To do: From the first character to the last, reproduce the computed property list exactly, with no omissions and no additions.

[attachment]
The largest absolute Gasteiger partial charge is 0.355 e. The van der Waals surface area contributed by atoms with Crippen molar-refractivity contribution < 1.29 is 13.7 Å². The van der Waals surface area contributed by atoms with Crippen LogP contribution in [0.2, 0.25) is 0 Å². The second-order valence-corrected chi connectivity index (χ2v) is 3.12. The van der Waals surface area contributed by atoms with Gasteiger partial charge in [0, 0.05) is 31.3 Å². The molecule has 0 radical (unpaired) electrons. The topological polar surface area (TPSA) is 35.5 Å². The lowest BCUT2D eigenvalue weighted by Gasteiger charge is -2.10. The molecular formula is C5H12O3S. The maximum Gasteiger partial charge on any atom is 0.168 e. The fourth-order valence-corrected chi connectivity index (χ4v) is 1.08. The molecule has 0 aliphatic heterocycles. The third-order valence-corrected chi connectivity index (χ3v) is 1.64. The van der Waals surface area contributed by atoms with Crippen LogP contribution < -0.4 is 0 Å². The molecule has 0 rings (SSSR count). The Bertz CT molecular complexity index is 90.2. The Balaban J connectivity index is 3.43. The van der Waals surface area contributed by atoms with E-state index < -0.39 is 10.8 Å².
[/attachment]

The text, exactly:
The largest absolute Gasteiger partial charge is 0.355 e. The van der Waals surface area contributed by atoms with Crippen molar-refractivity contribution < 1.29 is 13.7 Å². The van der Waals surface area contributed by atoms with Crippen LogP contribution in [0.2, 0.25) is 0 Å². The second-order valence-corrected chi connectivity index (χ2v) is 3.12. The van der Waals surface area contributed by atoms with Gasteiger partial charge in [0, 0.05) is 31.3 Å². The molecule has 0 radical (unpaired) electrons. The topological polar surface area (TPSA) is 35.5 Å². The lowest BCUT2D eigenvalue weighted by Gasteiger charge is -2.10. The molecular formula is C5H12O3S. The maximum Gasteiger partial charge on any atom is 0.168 e. The fourth-order valence-corrected chi connectivity index (χ4v) is 1.08. The molecule has 0 aliphatic heterocycles. The third-order valence-corrected chi connectivity index (χ3v) is 1.64. The van der Waals surface area contributed by atoms with Crippen LogP contribution < -0.4 is 0 Å². The molecule has 0 rings (SSSR count). The Bertz CT molecular complexity index is 90.2. The Balaban J connectivity index is 3.43. The van der Waals surface area contributed by atoms with E-state index < -0.39 is 10.8 Å².